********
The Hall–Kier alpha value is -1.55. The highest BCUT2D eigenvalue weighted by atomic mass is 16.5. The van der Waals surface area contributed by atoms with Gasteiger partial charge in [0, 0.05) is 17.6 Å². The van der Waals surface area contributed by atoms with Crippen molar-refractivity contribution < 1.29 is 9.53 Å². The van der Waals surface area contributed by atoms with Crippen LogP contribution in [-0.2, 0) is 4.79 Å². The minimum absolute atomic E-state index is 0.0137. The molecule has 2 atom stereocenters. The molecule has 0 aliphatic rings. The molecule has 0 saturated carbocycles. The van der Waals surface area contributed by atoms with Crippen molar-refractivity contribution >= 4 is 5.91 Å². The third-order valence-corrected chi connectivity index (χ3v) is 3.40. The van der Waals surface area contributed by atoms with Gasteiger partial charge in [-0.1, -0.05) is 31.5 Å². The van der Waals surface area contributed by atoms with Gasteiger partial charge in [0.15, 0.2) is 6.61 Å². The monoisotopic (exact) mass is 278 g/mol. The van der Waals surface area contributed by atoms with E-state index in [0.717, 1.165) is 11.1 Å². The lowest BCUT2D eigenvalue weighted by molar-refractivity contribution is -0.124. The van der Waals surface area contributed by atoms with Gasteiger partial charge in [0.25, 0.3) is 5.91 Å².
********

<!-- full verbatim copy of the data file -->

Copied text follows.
The Hall–Kier alpha value is -1.55. The highest BCUT2D eigenvalue weighted by atomic mass is 16.5. The van der Waals surface area contributed by atoms with Gasteiger partial charge in [0, 0.05) is 17.6 Å². The van der Waals surface area contributed by atoms with Crippen molar-refractivity contribution < 1.29 is 9.53 Å². The van der Waals surface area contributed by atoms with Crippen LogP contribution in [-0.2, 0) is 4.79 Å². The minimum absolute atomic E-state index is 0.0137. The molecule has 2 atom stereocenters. The molecule has 0 aliphatic rings. The molecule has 0 saturated carbocycles. The van der Waals surface area contributed by atoms with Crippen molar-refractivity contribution >= 4 is 5.91 Å². The third-order valence-corrected chi connectivity index (χ3v) is 3.40. The van der Waals surface area contributed by atoms with Gasteiger partial charge in [-0.1, -0.05) is 31.5 Å². The van der Waals surface area contributed by atoms with Gasteiger partial charge in [0.15, 0.2) is 6.61 Å². The monoisotopic (exact) mass is 278 g/mol. The van der Waals surface area contributed by atoms with E-state index in [0.717, 1.165) is 11.1 Å². The lowest BCUT2D eigenvalue weighted by molar-refractivity contribution is -0.124. The van der Waals surface area contributed by atoms with Gasteiger partial charge in [0.25, 0.3) is 5.91 Å².